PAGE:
ANGELZ interview and playlist

ANGELZ spoke to us, in the wake of ‘Hey Girl’ and went in on his hip hop roots, sampling and more.

What was the music that first inspired you to create, yourself?

Without hesitation: The Prodigy and The Chemical Brothers. As far as my earliest memories about music go these are these two that stick out. I remember being in Manhattan for a trip with my parents when I was about five and going into some grimy record shop and buying The Fat of the Land and Dig Your Own Hole.

I’m still a huge fan of both groups to this day and I’ve never hidden the fact that I’ve always been heavily influenced by Liam Howlett’s sampling style.

Tell us about the state of beats/hip hop in the US right now, what are you feeling?

I love everyone who’s doing the raw stuff like Madlib or Stoupe. Obviously I like the stuff using samples because they dig deeper than ever and I get a lot of inspiration listening to it.

In my opinion, all the ‘trap’ shit and the south shit has all been done before… Their beats get slower, the 808s change and the hi-hats get even weirder but at the end of the day I prefer to listen to songs like Pusha’s ‘Untouchable’.

Take us into your playlist.

The Alchemist ft. Prodigy, Illa Ghee & Nina Sky ‘Hold You Down’

I learned how to sample by dissecting Alchemist flips.

In this one he’s just showing off. At some point the sample says “Soon you’ll understand” and he flipped into saying “Hold you down” and literally made a whole song about it.

Jedi Mind Tricks ‘And So It Burns’

Here is one that when you know what to listen for you will find it but if you try to put yourself in Stoupe’s shoes before he made the track, you will see how when we talk sampling, we’re talking about a completely unique art form.

Wu-Tang Clan ‘Cream’

One of my favorite songs ever, I even made my own version ‘Dolla Bill’. In my version of it I sampled the Cream instrumental, the original sample and the Cream acapella. Sup RZA?

Ghostface Killah ft. Nate Dogg & Mark Ronson

I wasn’t able to find the version Mark Ronson used which is an orchestral edit if I recall. Dope flip & beat, just sounds like New York to me.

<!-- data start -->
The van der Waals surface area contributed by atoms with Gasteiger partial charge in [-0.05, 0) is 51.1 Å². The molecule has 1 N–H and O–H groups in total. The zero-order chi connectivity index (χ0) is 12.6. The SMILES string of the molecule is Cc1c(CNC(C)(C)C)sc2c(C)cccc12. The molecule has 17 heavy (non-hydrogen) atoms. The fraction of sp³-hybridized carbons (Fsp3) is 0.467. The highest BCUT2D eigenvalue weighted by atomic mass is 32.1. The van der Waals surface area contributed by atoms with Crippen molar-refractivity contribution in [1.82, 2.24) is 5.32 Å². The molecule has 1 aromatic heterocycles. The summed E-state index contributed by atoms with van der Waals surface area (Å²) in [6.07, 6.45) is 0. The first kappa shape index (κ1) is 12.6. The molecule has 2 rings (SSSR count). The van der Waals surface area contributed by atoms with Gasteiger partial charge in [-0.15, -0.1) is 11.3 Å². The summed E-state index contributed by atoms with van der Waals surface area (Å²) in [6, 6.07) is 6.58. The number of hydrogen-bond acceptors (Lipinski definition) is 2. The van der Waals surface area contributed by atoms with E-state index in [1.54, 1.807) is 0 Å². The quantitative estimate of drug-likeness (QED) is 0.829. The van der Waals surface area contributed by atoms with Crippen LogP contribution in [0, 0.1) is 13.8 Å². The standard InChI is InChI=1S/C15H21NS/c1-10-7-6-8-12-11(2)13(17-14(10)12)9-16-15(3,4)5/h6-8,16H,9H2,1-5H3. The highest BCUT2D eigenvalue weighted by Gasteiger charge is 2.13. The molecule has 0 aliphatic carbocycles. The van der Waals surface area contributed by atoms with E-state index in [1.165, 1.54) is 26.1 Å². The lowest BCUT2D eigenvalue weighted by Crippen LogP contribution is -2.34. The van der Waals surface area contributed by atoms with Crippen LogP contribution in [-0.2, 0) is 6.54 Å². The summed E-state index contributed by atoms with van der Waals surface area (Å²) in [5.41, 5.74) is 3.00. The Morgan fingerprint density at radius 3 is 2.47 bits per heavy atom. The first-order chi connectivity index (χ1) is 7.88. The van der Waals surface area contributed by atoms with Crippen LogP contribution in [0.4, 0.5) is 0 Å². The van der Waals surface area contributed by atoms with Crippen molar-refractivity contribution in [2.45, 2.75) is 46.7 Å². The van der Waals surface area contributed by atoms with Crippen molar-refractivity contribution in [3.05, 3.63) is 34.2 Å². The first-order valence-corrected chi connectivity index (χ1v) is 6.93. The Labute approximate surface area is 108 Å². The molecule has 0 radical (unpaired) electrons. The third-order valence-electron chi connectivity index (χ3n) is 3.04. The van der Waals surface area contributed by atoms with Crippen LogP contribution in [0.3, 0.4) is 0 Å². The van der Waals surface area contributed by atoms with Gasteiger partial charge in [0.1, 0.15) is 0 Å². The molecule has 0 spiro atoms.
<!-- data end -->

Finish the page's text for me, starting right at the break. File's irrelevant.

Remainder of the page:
Apparently Ronson had to give 100% of his rights to the copyright owners… I would do the same in a heartbeat if it was the only way to get a track out exactly how it was meant to be.

Jay Z ‘My First Song’

What a great way to finish The Black Album. This sample has so much soul in it, anyone who has watched Fade to Black will understand why Jay picked that beat.

Dr. Dre ft. Eminem & Xzibit ‘What’s the Difference’

Until the day I found out about this one, I assumed it was an all original production from Dre. One day I was listening to this Charles Aznavour CD and I heard ‘Parce que tu crois’. It was such a genius use and so weird because it is so Dre’s sound. Huge horns, dramatic strings and laid-back hi-hats.

Lupe Fiasco ‘Failure’

Maybe one of my top 10 tracks ever. I love Lupe’s version – and Drake’s version of it – but I mostly listen to the instrumental.

Justice ‘Phantom’

This one is so clever, I wish I would’ve found it before them so I could’ve made Phantom myself. Here we got Justice following Daft Punk in the lane of flipping integral samples into a full song and I’m definitely not mad at it.

If it sounds good anything goes.

Kanye West ‘Power’

How to turn four seconds of vocals into one of the most iconic songs of the last decade.

Ginuwine ‘What’s So Different?’

Timbo the king on the beat. One of my first beats I ever placed was of a flip of this sample after I heard Ginuwine’s version. The way Tim used the horn chop to play a new melody is one of my favorite style of sampling.

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